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“We need to talk about disability and suicide.”

The launch of the HOPE booklet in Canberra

Richa Sharma Aryal, a Community Development Coordinator with Feros Care, is passionate about tackling the issue of suicide and postvention care in the disability sector.

As a social worker, Richa realised that people often don’t know where to turn when they need support after a loved one dies by suicide.

Richa and Feros Care recently joined forces with national organisation StandBy Support After Suicide to create an information booklet called HOPE.

HOPE provides suicide postvention support and information for individuals, families, friends, witnesses, first responders, service providers, groups and communities impacted by suicide, enabling them to “improve their resilience, functioning and

The booklet, which launched in Canberra in May 2022, is especially unique as it acknowledges the issue of suicide in the disability sector.

“Resources like this so we can support our communities better,” Richa says. “Because I have previously asked about what happens if a person with disability dies by suicide – what do you do? What supports are available?

“Is there any resource you can give me that I can pass on?

“Imagine one of your friends dies by suicide and everyone is grieving, and if I need to find something to help them, how do I find it?

“People don’t know how to support others and what to do.”

“This is something that can save someone else’s life.”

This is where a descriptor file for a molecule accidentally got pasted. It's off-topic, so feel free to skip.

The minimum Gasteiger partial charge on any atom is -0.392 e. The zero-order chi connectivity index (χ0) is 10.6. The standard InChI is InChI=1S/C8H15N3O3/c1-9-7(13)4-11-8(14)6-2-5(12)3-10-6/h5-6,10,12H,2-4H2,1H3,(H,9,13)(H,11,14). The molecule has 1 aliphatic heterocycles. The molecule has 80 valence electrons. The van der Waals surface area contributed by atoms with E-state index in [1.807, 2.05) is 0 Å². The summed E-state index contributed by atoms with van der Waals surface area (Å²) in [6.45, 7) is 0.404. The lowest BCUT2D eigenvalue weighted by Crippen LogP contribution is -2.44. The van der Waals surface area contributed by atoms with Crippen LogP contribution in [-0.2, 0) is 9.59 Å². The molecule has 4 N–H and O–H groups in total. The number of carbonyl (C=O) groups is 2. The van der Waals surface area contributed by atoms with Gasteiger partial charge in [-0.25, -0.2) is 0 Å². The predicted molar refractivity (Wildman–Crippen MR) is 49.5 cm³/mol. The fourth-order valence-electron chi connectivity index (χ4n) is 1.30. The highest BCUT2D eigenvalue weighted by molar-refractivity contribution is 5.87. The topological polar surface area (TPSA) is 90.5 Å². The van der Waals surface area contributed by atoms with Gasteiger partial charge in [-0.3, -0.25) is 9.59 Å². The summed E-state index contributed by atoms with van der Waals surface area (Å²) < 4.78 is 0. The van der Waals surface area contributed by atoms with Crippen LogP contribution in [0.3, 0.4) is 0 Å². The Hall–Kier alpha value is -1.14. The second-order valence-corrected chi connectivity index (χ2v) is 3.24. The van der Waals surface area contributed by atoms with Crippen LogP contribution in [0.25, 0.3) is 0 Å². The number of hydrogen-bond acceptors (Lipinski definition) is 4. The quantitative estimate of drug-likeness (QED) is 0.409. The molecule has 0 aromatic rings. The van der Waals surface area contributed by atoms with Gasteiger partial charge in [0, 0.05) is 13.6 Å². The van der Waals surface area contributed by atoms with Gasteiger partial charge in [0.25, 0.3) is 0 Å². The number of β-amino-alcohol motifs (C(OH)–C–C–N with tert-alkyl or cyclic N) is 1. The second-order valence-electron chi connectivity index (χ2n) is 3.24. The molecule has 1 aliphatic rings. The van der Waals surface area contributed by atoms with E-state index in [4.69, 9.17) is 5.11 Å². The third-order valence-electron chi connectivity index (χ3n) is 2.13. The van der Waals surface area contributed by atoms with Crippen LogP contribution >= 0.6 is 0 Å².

Destigmatising disability and suicide prevention

HOPE has been specially created with an understanding of the impact and stigma people with a disability face when dealing with mental health struggles.

A focus group looking at mental health and wellbeing in the education and employment space for suicide and postvention found that a common stigma is the belief that if a person with a disability dies by suicide, people think it was a “normal”
thing to do, Richa says.

“They believe the person died by suicide because they had a psychosocial disability – that’s the way the community and family thinks and talks about it.

“People don’t really want to talk about disability and suicide.

“There is a huge stigma not just around suicide, but around the disability itself. We don’t talk about the person’s mental health.

“We talk about the things we see, but what about the person’s state of mind when they constantly have to prove themselves and live within a ‘normal’ society?

“A person with a disability has 10 times more challenges then what I have to face. And at some point in their mind, they might think about giving up.”

Richa says it is crucial to start talking about mental health specifically for people living with a disability, and acknowledge that we need to normalise these conversations and focus on mental health support.

“Suicide prevention is for everybody. People with a disability also have emotions and we need to support them better.”

Closing the gap

The booklet, Richa says, aims to fill a gap that exists because people don’t know what supports and services are available. And often, people who are caring for a person with a disability are time-poor and tired out.

“This is the first step in closing that gap. People often don’t know about half of those organisations that are out there.

“They can think, ‘There’s a lot of information out there but how can I – a carer of someone with a disability – look into what’s the best service for my child because I’m already stretched.”

And this is especially relevant for people who are in a vulnerable space after losing someone.

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